Let’s go back to what made the fuss on the web recently.
Bacalla Woods Campsite is touted as the “Bali of Cebu” because of its infinity swing fronting the verdant mountains of the town. Its ropes are tied on a branch of the tree and it is suspended in the abyss.
Another thing that I love about the place was the fact that they are animal-friendly. Gosh, they have a lot of pets. Elliot had a great time running around and socializing with other dogs. He even chased chickens in the woods.
As the evening came close, the campsite already ran out of tents and hammocks for rent still more and more campers arrived. Some persistent ones agreed to find their own way to get through the night.
While Ace was busy preparing our dinner, we, on the other hand, were busy talking. It’s not every day you get to be in a circle of people with different nationalities, you know. So, yeah, we had a lot of talks — from cultures to languages. The talk just got louder and funnier when Ian who’s from Malaysia joined the group.
As soon as dinner was ready, we happily shared our food together. After eating, Yir and Airi volunteered to do the dishes.
Everybody enjoyed the rest of the night just listening to each other’s stories. It rained that night. Most campers especially those who stayed in hammocks gathered in the cabin for shelter. Hailey, Airi, Yir, and Ian had fun talking and having a drink with a group of call center agents. The night was filled with loud laughter going along the beat of the raindrops.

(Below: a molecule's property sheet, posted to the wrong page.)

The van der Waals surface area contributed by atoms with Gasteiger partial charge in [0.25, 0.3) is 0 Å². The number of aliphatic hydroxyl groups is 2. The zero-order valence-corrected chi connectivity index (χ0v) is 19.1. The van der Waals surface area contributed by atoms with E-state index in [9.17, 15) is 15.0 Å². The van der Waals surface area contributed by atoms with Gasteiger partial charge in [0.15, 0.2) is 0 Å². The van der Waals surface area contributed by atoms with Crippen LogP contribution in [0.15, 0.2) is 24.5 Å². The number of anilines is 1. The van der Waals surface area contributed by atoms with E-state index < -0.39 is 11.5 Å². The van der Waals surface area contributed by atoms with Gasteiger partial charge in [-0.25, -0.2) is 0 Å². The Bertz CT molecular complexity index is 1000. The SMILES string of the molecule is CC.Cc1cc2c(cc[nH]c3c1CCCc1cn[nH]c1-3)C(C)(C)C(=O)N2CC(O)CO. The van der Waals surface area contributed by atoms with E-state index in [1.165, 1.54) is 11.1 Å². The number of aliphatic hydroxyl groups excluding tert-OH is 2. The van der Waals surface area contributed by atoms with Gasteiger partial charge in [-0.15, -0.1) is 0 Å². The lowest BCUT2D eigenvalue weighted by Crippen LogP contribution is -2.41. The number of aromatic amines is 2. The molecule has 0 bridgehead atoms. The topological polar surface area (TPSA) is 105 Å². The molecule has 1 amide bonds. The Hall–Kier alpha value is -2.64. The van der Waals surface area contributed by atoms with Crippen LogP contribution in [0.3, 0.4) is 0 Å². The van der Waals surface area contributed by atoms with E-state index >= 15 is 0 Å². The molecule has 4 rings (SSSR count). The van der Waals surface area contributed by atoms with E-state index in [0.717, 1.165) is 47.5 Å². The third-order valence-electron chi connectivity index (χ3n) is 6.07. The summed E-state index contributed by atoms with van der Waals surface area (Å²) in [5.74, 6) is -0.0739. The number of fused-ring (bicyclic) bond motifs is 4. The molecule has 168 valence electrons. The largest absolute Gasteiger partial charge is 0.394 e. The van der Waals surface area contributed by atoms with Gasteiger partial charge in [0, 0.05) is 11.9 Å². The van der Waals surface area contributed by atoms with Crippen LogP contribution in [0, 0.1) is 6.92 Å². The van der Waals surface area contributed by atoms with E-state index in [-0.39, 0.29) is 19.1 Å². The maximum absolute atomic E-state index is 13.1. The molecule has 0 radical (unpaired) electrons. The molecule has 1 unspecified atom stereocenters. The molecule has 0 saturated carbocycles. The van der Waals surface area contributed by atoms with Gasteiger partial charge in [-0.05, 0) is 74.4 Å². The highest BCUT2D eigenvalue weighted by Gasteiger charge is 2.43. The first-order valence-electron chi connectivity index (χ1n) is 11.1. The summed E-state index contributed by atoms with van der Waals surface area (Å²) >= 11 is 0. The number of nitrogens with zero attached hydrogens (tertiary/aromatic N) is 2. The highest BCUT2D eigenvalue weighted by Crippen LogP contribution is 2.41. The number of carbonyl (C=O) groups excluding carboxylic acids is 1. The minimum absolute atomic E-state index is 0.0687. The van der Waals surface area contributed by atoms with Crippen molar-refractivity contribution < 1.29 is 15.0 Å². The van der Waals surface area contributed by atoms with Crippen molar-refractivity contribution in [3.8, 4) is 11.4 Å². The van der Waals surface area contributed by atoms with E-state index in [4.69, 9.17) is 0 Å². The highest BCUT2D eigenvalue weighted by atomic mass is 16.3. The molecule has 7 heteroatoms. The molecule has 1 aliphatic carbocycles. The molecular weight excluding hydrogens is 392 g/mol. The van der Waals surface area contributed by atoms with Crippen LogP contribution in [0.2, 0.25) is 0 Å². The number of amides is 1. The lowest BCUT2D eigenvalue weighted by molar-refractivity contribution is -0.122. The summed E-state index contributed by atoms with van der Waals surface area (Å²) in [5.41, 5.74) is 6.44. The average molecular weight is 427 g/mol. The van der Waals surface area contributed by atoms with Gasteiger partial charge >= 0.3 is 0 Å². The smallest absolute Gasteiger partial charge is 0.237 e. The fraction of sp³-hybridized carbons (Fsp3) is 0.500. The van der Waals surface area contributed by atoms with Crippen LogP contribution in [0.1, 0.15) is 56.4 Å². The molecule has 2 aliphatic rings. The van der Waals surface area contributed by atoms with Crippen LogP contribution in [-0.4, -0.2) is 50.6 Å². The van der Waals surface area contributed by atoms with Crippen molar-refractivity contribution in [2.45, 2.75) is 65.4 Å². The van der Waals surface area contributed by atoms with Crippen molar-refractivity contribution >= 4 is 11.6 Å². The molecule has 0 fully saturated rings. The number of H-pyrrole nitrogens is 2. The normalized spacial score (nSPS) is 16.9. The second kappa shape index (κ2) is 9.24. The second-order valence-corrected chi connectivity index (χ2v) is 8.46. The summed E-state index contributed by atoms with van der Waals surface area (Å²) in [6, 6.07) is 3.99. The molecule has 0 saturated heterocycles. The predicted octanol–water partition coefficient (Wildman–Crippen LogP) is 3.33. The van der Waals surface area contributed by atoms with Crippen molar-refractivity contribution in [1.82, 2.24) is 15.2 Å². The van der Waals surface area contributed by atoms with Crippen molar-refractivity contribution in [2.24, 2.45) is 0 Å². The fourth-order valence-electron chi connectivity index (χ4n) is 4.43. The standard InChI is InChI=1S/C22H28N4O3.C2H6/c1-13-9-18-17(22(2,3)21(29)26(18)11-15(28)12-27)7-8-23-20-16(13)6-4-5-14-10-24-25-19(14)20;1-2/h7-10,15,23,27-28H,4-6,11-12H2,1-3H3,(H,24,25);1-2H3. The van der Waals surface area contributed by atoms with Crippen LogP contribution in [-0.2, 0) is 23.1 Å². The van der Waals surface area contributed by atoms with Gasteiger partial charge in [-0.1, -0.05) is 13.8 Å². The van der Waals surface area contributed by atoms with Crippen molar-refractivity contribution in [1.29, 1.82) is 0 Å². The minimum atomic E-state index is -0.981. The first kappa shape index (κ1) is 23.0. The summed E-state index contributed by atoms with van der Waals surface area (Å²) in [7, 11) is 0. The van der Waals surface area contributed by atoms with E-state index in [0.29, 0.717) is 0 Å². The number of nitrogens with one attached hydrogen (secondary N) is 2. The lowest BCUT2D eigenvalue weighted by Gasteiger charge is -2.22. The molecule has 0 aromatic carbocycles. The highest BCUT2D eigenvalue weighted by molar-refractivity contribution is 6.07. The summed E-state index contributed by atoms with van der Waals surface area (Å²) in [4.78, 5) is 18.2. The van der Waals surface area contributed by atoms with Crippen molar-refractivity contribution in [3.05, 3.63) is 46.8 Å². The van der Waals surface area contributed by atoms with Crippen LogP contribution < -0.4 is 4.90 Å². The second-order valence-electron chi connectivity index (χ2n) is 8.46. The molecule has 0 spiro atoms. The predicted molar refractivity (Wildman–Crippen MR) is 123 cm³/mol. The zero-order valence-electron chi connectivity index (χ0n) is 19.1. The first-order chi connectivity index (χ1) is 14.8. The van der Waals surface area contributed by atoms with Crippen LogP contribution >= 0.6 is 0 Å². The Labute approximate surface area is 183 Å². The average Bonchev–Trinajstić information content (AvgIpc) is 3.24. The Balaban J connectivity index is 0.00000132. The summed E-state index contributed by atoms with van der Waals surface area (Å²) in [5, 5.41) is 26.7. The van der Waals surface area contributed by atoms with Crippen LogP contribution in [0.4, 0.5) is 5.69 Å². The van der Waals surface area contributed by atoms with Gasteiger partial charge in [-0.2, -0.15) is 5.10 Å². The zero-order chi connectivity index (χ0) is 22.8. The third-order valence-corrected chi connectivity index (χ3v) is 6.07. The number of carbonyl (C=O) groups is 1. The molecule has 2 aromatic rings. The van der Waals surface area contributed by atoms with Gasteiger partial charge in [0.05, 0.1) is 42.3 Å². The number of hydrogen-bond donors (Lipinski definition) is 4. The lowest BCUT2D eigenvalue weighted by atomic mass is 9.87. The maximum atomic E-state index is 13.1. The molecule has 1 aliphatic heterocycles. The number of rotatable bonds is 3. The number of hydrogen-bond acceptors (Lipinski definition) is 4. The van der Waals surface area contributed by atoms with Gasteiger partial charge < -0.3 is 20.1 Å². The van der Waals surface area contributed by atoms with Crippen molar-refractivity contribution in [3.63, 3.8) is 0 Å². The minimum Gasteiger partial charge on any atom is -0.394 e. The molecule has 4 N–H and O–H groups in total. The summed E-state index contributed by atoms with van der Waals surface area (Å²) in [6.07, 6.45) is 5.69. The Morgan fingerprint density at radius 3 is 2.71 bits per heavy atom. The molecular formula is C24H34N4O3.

Almost everybody woke up early the next day hoping to catch the sunrise. Unfortunately, the sky was covered with thick clouds making it impossible to see the sun. Nonetheless, we were still excited because after breakfast we went trekking to Bugho falls.
We trekked on paved road and muddy trail for two hours. I am so proud of Elliot for surviving the hike, although, we had to carry him sometimes. When we arrived on the river, Elliot was at first afraid, but when he saw the flow of the water making bubbles as it hit a rock, he tried catching it. Eventually, he was enjoying. Ace and I did not swim because we had so much fun watching Elliot playing on the water.
We came back to the campsite in time for lunch. We changed clothes, packed our things and prepared to go home. We agreed to have our lunch at the town center so they can try Filipino dish.
Staying at the campsite was a wonderful experience for Ace, Elliot, and me. The disconnection made us reconnect with ourselves and with each other. Our foreign friends who joined us also made our stay worthwhile.
How to get there?
- Ride a bus from the South Bus Terminal and drop off at the Hidden Paradise Mountain Resort corner in Pitalo, San Fernando. (1-2hrs)
- Hail a habal-habal or motorcycle to the campsite. (20-30mins) Fare: 45/person
- You may bring your own food or cook at the campsite. You can also order from their menu but make sure to call them for reservation.
- There is NO SIGNAL in the area.
- If you’re not bringing your own hammock or tents, you may reserve in advance to avoid inconvenience.
- Php200 — Overnight entrance fee with breakfast
- Php100 — Day use entrance fee
- Php50 — Trekking to Bugho Falls
- Php150 — Hammock rental
- Php300 — Tent rental
- Don’t forget your insect repellents.
And lastly, ENJOY a life unplugged!
Over to you, when was the last time you have unplugged your life from modernity? We’d love to hear from you.
‘Til our next adventure!
Love, Ace and Demi plus Elliot